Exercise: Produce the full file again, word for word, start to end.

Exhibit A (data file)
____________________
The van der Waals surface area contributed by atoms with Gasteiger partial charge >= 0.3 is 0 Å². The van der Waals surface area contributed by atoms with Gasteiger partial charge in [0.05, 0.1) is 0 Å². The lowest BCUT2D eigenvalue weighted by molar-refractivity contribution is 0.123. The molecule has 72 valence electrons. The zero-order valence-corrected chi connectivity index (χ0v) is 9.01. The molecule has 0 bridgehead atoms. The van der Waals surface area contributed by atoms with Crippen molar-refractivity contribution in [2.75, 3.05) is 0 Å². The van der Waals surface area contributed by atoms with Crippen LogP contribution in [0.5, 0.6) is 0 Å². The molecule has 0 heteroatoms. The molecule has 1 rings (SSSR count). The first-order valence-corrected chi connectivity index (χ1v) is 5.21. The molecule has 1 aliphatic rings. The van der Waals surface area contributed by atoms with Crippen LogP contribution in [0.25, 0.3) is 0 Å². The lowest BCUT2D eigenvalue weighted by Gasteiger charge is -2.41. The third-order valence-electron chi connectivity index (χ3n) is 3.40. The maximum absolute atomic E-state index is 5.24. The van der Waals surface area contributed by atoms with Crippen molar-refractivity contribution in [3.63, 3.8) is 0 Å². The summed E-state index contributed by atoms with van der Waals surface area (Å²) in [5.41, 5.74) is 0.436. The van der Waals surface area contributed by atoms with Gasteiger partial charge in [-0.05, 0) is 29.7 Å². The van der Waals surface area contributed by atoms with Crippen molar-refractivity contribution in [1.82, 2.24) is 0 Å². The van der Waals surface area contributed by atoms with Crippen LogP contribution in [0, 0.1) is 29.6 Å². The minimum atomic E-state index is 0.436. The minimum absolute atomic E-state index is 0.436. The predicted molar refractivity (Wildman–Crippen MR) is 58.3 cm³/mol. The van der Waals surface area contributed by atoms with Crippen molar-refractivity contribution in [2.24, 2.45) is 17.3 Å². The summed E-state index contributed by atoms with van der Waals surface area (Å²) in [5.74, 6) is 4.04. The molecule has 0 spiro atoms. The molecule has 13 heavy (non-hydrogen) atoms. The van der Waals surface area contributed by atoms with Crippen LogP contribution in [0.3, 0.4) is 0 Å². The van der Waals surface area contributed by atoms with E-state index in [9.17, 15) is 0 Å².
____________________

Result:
The van der Waals surface area contributed by atoms with Gasteiger partial charge >= 0.3 is 0 Å². The van der Waals surface area contributed by atoms with Gasteiger partial charge in [0.05, 0.1) is 0 Å². The lowest BCUT2D eigenvalue weighted by molar-refractivity contribution is 0.123. The molecule has 72 valence electrons. The zero-order valence-corrected chi connectivity index (χ0v) is 9.01. The molecule has 0 bridgehead atoms. The van der Waals surface area contributed by atoms with Crippen molar-refractivity contribution in [2.75, 3.05) is 0 Å². The van der Waals surface area contributed by atoms with Crippen LogP contribution in [0.5, 0.6) is 0 Å². The molecule has 0 heteroatoms. The molecule has 1 rings (SSSR count). The first-order valence-corrected chi connectivity index (χ1v) is 5.21. The molecule has 1 aliphatic rings. The van der Waals surface area contributed by atoms with Crippen LogP contribution in [0.25, 0.3) is 0 Å². The lowest BCUT2D eigenvalue weighted by Gasteiger charge is -2.41. The third-order valence-electron chi connectivity index (χ3n) is 3.40. The maximum absolute atomic E-state index is 5.24. The van der Waals surface area contributed by atoms with Crippen molar-refractivity contribution in [3.63, 3.8) is 0 Å². The summed E-state index contributed by atoms with van der Waals surface area (Å²) in [5.41, 5.74) is 0.436. The van der Waals surface area contributed by atoms with Gasteiger partial charge in [-0.05, 0) is 29.7 Å². The van der Waals surface area contributed by atoms with Crippen molar-refractivity contribution in [1.82, 2.24) is 0 Å². The van der Waals surface area contributed by atoms with Crippen LogP contribution in [0, 0.1) is 29.6 Å². The minimum atomic E-state index is 0.436. The minimum absolute atomic E-state index is 0.436. The predicted molar refractivity (Wildman–Crippen MR) is 58.3 cm³/mol. The van der Waals surface area contributed by atoms with Crippen molar-refractivity contribution in [2.24, 2.45) is 17.3 Å². The summed E-state index contributed by atoms with van der Waals surface area (Å²) in [5.74, 6) is 4.04. The molecule has 0 spiro atoms. The molecule has 13 heavy (non-hydrogen) atoms. The van der Waals surface area contributed by atoms with Crippen LogP contribution in [0.3, 0.4) is 0 Å². The van der Waals surface area contributed by atoms with E-state index in [9.17, 15) is 0 Å².